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You might have a handful of student loans by many different loan servicers — all with different terms and interest rates. Keeping track of all of them might be a part-time job in and of itself, but student loan consolidation might help.

What is student loan consolidation?

There are two kinds of student loan consolidation: federal consolidation and private consolidation (also called student loan refinancing). Federal consolidation is done through the Department of Education with federal loans only and refinancing is done with private loans through a private lender.

If you’re curious about how to consolidate student loans, you have a few different options depending on your situation. Here’s what you should know about consolidating private and federal student loans to save you time, money — and major headaches in the future.

How to consolidate federal student loans

When it comes to your federal loans, you’ll combine all your loans into one with a loan from the Department of Education. To consolidate your federal loans, follow these steps:

  1. Fill out a direct consolidation loan application.
  2. Choose the federal loans you want to consolidate.
  3. Pick a repayment plan.
  4. Continue paying your loans like normal until the consolidation is complete.

What to know about consolidating your student loans

  • Combining all your loans will give you a new interest rate. When you consolidate federal loans with a Direct Consolidation Loan from the federal government, your new interest rate is the weighted average of all your loans. Direct Consolidation Loans have fixed interest rates that don’t change over the life of the loan.
  • Federal student loan consolidation might not lower your monthly payments, but it will make them more manageable. Going from multiple student loan payments a month to one can help you stay on track so you don’t miss any. But consolidating doesn’t mean you’re guaranteed a lower monthly payment.
  • If your credit isn’t the greatest, don’t worry. There isn’t a credit check for a Direct Loan. This is a good option if your credit isn’t great but still want to keep your payments in check.

How to consolidate private student loans

To consolidate your private loans, you’ll have to refinance them. Student loan refinancing is when you get a new loan to replace all your others. But you’ll be taking out a new loan that pays off your other individual loans to give you one streamlined monthly payment. To refinance your loans, first follow these steps:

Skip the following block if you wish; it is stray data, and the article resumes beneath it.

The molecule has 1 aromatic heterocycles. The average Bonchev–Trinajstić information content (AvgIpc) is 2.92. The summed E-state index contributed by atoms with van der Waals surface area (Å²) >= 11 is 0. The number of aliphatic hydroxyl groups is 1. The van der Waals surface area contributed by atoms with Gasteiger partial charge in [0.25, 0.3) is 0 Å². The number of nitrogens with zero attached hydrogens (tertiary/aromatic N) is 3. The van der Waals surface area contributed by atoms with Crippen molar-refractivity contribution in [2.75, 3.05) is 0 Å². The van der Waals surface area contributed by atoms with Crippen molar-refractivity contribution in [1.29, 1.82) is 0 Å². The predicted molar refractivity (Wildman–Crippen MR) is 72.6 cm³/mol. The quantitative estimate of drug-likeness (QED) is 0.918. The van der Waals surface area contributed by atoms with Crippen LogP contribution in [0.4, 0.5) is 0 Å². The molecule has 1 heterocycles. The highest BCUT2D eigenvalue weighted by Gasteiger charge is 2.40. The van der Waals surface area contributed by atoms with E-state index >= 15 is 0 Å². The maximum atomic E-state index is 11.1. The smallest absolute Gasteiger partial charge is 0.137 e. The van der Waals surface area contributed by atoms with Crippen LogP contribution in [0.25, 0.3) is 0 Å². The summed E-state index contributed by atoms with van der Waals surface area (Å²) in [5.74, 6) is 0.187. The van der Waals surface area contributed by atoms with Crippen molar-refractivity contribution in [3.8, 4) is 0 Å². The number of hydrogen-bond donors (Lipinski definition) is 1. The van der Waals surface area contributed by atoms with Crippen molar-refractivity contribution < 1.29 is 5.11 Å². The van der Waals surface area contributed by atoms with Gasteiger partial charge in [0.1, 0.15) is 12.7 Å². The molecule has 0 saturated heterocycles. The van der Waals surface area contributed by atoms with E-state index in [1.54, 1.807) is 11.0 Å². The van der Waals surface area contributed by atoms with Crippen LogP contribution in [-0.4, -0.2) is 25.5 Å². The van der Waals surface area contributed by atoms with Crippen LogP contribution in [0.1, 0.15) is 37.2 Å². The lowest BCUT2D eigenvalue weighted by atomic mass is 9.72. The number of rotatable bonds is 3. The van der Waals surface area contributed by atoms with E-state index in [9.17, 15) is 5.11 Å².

1. Use Credible to compare prequalified rates from multiple lenders by filling out a single form.
  2. Choose a lender and your loan terms.
  3. Fill out the application and apply.
  4. Continue paying your loans like normal until the refinancing is complete.

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What to know about refinancing your student loans

  • When you refinance your loans, your new interest rate is based primarily on your credit profile. If you have a great credit score, you can expect a lower interest rate. Generally, refinancing is a good idea if you have the creditworthiness to prove you’re responsible to take on a new loan. Refinancing might lower your payments, too, but if you don’t get a lower interest rate, it could mean you’re paying more over time.
  • If you don’t have the best credit but still want to refinance private student loans, think about finding a cosigner. Cosigners are great if you can’t get a new loan based on your credit report but have a friend or relative who does qualify.
  • If you’re on track for Public Student Loan Forgiveness or have an income-driven repayment plan, you’ll lose those benefits when you refinance. Those are only offered through federal loan repayment programs and refinancing is done through a private lender, so you’ll give up those federal options.

What to do if you have both

If you’ve got a mix of federal and private student loans, you can’t consolidate them through a Direct Consolidation Loan — only federal loans qualify for that. But you can refinance both federal and private student loans.

While the goal of consolidating loans might be to simplify your student loan payments, the goal of refinancing is to simplify and lower payments. But you’re not guaranteed lower payments when you refinance.

Figure out what’s best for you

Consolidating and refinancing are only good ideas if they help you. If you’ve evaluated your repayment options and your interest rate and loan terms aren’t allowing you lower payments, you don’t have to accept it.

It’s OK if you don’t consolidate your education loans or refinance right now — that doesn’t mean you won’t be able to in the future. Always review your income and budget to make sure you’re on track to do what’s right for your finances. Try again in six months or this time next year once you’ve gotten your bills and other financial obligations in order. It’s never too late to take control of your money.

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